A few weeks ago on Monday, in the wake of Mother’s Day, I moderated a panel for ”Love Your Body Day,” an event put together by the Center for Community Alternatives to uplift and celebrate the women who benefit from their extensive programs.
CCA is a non-profit alternative to incarceration programs servicing women who often have a history of child abuse, neglect, and/or molestation and who as adults have struggled with substance abuse, alcoholism, domestic violence, and have also been the victims of violent crimes. As I watched these survivors sashay across the stage during the fashion show segment of the day, brandishing big, beautiful smiles on their faces, as I listened to the powerful words of the keynote speaker, Rhonda Harris, a woman who has been drug free for 18 years, it struck me how very important a good and loving parent figure is in the life of a child. Rhonda spoke of her personal journey from pain and self-abuse to self love and acceptance, outlining how from the very beginning of her life she received poor examples of what it meant to be a woman, how a woman should be treated in relationships, and how much she should value her own self.
In looking over the biographies of the panelists who were to speak that day, in going over the topics that they would address and explore, I saw a very clear connection. The panelists and I, and in actuality everyone in that room, were in essence re-parenting ourselves, giving ourselves the loving guidance and support that we did not receive as children by our caregivers. I introduced the panelists by speaking to the silent messages we are given as children, the messages we internalize and pass on to our own children, messages that either fuel self love or self hatred.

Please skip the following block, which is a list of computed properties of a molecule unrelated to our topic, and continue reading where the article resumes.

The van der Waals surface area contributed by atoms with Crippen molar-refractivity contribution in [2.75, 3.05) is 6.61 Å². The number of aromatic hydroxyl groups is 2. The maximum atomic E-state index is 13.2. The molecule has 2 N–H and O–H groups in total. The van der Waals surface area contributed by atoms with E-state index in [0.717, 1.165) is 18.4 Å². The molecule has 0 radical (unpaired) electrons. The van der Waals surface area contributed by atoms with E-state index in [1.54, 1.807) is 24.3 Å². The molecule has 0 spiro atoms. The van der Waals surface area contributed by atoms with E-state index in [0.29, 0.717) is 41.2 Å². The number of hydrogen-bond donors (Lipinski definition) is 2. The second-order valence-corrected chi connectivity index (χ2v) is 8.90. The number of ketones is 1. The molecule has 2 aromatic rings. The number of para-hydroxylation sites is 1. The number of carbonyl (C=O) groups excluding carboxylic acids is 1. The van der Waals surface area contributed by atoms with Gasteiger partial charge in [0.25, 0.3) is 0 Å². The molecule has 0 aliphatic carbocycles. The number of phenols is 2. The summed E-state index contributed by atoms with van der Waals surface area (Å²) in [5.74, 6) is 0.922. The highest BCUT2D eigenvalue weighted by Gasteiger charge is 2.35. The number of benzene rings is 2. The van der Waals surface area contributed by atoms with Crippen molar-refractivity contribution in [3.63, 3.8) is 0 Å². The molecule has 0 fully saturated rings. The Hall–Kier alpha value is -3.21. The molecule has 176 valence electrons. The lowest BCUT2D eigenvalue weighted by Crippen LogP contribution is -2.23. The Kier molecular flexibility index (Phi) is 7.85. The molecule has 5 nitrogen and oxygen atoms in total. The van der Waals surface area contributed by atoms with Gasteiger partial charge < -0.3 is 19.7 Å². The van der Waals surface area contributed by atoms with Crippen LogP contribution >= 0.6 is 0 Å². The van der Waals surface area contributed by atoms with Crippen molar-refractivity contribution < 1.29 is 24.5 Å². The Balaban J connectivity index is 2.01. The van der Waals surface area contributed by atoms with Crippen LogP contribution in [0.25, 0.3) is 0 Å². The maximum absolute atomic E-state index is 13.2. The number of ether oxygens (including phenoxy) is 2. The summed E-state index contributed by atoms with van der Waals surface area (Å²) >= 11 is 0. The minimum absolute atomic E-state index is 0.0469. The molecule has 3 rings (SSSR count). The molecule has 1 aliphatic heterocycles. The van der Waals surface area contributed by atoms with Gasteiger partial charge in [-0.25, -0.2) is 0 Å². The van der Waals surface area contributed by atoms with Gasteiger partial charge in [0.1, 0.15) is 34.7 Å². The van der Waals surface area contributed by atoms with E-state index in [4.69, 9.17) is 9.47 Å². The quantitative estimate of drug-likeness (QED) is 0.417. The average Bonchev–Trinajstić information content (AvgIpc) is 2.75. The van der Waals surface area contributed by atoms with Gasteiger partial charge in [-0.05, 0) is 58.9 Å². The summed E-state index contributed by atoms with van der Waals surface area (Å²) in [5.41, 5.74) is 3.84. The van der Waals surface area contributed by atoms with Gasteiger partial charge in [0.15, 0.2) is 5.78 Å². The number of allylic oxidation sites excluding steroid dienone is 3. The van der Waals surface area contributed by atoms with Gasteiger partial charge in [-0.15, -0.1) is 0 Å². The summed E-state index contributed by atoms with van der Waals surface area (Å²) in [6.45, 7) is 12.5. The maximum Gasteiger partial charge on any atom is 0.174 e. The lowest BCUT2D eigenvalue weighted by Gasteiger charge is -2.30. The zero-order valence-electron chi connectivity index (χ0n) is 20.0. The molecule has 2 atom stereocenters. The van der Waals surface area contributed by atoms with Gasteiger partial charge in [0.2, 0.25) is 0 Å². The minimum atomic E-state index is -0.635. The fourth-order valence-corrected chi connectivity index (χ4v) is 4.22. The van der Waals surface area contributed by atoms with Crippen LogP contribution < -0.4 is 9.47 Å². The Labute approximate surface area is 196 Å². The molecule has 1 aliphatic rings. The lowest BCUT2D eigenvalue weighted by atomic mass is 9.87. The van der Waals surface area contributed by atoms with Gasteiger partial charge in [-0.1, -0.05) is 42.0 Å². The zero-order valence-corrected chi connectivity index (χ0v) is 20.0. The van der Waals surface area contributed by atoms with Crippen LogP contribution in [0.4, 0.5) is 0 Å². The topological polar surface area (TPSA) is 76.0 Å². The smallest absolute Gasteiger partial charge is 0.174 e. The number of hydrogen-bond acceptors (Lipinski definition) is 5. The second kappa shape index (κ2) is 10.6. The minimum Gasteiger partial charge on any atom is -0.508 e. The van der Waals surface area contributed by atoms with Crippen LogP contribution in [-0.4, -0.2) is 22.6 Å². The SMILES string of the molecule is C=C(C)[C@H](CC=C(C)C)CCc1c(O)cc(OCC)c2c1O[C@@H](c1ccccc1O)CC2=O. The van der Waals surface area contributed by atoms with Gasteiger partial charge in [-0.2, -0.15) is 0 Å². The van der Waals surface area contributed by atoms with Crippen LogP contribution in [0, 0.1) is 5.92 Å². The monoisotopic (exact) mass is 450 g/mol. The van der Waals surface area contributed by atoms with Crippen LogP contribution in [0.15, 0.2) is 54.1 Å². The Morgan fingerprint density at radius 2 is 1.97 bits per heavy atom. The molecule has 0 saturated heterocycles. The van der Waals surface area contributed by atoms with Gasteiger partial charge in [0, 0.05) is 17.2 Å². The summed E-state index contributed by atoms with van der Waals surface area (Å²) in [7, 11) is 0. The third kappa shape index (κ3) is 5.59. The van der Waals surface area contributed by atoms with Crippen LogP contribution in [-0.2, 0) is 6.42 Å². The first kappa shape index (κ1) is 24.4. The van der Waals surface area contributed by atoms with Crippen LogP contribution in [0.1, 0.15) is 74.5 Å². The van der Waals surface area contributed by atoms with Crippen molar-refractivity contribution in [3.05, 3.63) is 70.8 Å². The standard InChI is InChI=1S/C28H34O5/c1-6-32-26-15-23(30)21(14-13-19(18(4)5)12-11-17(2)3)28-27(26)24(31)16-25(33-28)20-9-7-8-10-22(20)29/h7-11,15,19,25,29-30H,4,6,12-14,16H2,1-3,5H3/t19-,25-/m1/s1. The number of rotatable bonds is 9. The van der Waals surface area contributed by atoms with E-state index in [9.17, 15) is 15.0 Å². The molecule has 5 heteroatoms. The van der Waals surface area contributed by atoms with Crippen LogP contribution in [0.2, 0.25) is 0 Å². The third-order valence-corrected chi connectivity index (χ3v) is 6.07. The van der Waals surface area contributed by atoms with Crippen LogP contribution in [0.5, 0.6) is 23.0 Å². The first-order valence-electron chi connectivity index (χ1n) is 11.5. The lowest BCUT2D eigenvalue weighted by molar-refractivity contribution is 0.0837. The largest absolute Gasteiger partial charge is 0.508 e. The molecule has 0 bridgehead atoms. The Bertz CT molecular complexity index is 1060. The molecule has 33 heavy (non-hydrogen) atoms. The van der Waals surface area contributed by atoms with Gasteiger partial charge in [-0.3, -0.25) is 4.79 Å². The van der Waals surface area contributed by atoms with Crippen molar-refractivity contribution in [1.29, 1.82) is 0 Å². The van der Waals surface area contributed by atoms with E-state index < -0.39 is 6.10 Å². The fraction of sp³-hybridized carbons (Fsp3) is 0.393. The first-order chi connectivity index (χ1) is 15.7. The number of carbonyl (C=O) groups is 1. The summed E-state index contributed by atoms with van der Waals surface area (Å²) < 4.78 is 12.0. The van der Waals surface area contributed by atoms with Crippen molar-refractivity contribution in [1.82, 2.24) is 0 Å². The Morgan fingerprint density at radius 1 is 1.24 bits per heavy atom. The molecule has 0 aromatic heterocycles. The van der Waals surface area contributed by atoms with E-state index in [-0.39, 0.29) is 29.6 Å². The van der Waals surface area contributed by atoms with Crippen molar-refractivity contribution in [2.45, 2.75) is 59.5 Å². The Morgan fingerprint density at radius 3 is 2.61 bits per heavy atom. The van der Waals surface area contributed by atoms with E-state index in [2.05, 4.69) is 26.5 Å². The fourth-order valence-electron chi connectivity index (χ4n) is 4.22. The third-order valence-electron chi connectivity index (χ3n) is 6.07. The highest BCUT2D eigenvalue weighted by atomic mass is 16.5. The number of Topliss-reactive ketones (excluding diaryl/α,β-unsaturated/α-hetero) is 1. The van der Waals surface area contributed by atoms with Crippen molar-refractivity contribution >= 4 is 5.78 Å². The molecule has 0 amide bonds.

Our first speaker was Dana Diamond, a woman who has dedicated fourteen years of her life to working in the field of HIV/AIDS and substance abuse at Exponents. She spoke about her experience assisting women who have suffered from trauma and related how they tend to view their own body image negatively. Then we had Jungian psychoanalyst Maria Taveras speak about a process she teaches called Dream Sculpting. She explained how one could release the negative messages we’ve embodied by believing the negative things others have said about us and reclaim and engage with our inner power and self respect. Margaret McEnvoy, a nurse practitioner employed with CCA, spoke about the body-mind connection. She articulated with chilling detail how the body responds to stress and how over time the threshold for it can become unbearable because of constant, consistent exposure to trauma and stressful situations. Mona Fafarman provides recovery treatment for CCA’s clients and is also an acupuncturist. She led us in an on-the-spot breathing exercise to demonstrate the healing properties of correct breathing. Then she explained the benefits of acupuncture and performed a live demonstration of how a few needles could relax the tension in a person’s face and bring forth results that were 10 times better than any Botox injection. Rennee Maggette, the Senior Discharge Planner at BRC, a woman who has been clean and in recovery for 12 years, shared the joy she experienced being honored on Mother’s Day by her children, children who had lost trust in her because of her years struggling with addiction but then found it again by observing the strength and integrity she exhibited in recovery. Then we heard from Kimblee Robinson, CCA’s Housing Specialist; a devoted mother of two daughters, Kimblee is a woman who has domestic violence and incarceration in her past but testified with confidence and years of success behind her that there is light at the end of the tunnel.